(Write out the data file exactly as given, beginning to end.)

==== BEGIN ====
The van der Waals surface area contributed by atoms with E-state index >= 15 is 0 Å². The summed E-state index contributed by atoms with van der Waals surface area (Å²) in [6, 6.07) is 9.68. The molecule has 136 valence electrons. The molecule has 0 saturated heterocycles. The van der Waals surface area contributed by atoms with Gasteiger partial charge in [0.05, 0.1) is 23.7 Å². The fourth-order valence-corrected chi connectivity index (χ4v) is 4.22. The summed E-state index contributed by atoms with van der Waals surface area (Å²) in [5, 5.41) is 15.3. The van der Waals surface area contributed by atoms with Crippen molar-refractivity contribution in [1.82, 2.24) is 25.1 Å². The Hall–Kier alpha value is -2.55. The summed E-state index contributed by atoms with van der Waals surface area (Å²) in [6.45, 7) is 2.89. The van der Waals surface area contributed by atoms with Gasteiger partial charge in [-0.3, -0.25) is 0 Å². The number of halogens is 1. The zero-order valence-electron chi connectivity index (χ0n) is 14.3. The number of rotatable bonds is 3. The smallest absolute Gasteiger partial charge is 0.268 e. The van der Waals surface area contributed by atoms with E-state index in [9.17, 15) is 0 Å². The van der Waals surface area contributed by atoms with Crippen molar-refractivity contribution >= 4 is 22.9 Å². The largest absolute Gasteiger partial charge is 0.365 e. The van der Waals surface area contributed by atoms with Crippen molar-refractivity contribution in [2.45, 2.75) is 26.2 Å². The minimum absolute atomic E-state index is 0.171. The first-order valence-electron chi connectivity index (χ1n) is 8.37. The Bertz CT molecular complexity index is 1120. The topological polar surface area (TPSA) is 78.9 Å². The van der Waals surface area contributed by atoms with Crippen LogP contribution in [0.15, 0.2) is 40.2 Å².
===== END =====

The van der Waals surface area contributed by atoms with E-state index >= 15 is 0 Å². The summed E-state index contributed by atoms with van der Waals surface area (Å²) in [6, 6.07) is 9.68. The molecule has 136 valence electrons. The molecule has 0 saturated heterocycles. The van der Waals surface area contributed by atoms with Gasteiger partial charge in [0.05, 0.1) is 23.7 Å². The fourth-order valence-corrected chi connectivity index (χ4v) is 4.22. The summed E-state index contributed by atoms with van der Waals surface area (Å²) in [5, 5.41) is 15.3. The van der Waals surface area contributed by atoms with Crippen molar-refractivity contribution in [1.82, 2.24) is 25.1 Å². The Hall–Kier alpha value is -2.55. The summed E-state index contributed by atoms with van der Waals surface area (Å²) in [6.45, 7) is 2.89. The van der Waals surface area contributed by atoms with Gasteiger partial charge in [-0.3, -0.25) is 0 Å². The number of halogens is 1. The zero-order valence-electron chi connectivity index (χ0n) is 14.3. The number of rotatable bonds is 3. The smallest absolute Gasteiger partial charge is 0.268 e. The van der Waals surface area contributed by atoms with E-state index in [9.17, 15) is 0 Å². The van der Waals surface area contributed by atoms with Crippen molar-refractivity contribution >= 4 is 22.9 Å². The largest absolute Gasteiger partial charge is 0.365 e. The van der Waals surface area contributed by atoms with Crippen molar-refractivity contribution in [2.45, 2.75) is 26.2 Å². The minimum absolute atomic E-state index is 0.171. The first-order valence-electron chi connectivity index (χ1n) is 8.37. The Bertz CT molecular complexity index is 1120. The topological polar surface area (TPSA) is 78.9 Å². The van der Waals surface area contributed by atoms with Crippen LogP contribution in [0.15, 0.2) is 40.2 Å².